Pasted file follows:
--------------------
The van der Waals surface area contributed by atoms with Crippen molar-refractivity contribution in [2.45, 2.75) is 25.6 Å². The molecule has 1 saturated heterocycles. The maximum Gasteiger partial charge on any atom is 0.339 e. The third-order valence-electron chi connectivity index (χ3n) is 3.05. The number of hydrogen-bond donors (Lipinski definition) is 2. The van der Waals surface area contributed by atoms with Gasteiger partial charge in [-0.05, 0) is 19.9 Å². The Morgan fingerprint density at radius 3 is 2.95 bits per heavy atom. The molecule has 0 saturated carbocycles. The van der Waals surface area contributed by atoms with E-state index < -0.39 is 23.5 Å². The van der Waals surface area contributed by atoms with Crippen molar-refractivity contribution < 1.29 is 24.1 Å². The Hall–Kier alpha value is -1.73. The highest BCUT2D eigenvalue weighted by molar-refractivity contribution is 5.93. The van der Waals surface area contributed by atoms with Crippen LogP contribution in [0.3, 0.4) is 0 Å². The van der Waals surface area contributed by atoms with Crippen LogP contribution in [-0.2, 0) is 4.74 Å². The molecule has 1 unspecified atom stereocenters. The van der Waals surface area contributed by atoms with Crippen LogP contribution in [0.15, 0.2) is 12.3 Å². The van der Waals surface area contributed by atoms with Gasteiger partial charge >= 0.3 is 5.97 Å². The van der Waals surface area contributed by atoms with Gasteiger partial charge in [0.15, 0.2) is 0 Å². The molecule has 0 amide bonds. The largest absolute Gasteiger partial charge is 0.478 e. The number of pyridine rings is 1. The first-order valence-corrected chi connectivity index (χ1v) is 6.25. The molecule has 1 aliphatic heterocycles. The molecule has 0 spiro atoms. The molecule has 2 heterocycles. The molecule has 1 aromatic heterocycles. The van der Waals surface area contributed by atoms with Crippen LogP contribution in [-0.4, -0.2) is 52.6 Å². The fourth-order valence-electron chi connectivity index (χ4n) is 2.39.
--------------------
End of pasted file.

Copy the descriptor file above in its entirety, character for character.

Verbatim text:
The van der Waals surface area contributed by atoms with Crippen molar-refractivity contribution in [2.45, 2.75) is 25.6 Å². The molecule has 1 saturated heterocycles. The maximum Gasteiger partial charge on any atom is 0.339 e. The third-order valence-electron chi connectivity index (χ3n) is 3.05. The number of hydrogen-bond donors (Lipinski definition) is 2. The van der Waals surface area contributed by atoms with Gasteiger partial charge in [-0.05, 0) is 19.9 Å². The Morgan fingerprint density at radius 3 is 2.95 bits per heavy atom. The molecule has 0 saturated carbocycles. The van der Waals surface area contributed by atoms with E-state index < -0.39 is 23.5 Å². The van der Waals surface area contributed by atoms with Crippen molar-refractivity contribution < 1.29 is 24.1 Å². The Hall–Kier alpha value is -1.73. The highest BCUT2D eigenvalue weighted by molar-refractivity contribution is 5.93. The van der Waals surface area contributed by atoms with Crippen LogP contribution in [0.3, 0.4) is 0 Å². The van der Waals surface area contributed by atoms with Crippen LogP contribution in [-0.2, 0) is 4.74 Å². The molecule has 1 unspecified atom stereocenters. The van der Waals surface area contributed by atoms with Crippen LogP contribution in [0.15, 0.2) is 12.3 Å². The van der Waals surface area contributed by atoms with Gasteiger partial charge >= 0.3 is 5.97 Å². The van der Waals surface area contributed by atoms with Gasteiger partial charge in [0.15, 0.2) is 0 Å². The molecule has 0 amide bonds. The largest absolute Gasteiger partial charge is 0.478 e. The number of pyridine rings is 1. The first-order valence-corrected chi connectivity index (χ1v) is 6.25. The molecule has 1 aliphatic heterocycles. The molecule has 0 spiro atoms. The molecule has 2 heterocycles. The molecule has 1 aromatic heterocycles. The van der Waals surface area contributed by atoms with Crippen LogP contribution in [-0.4, -0.2) is 52.6 Å². The fourth-order valence-electron chi connectivity index (χ4n) is 2.39.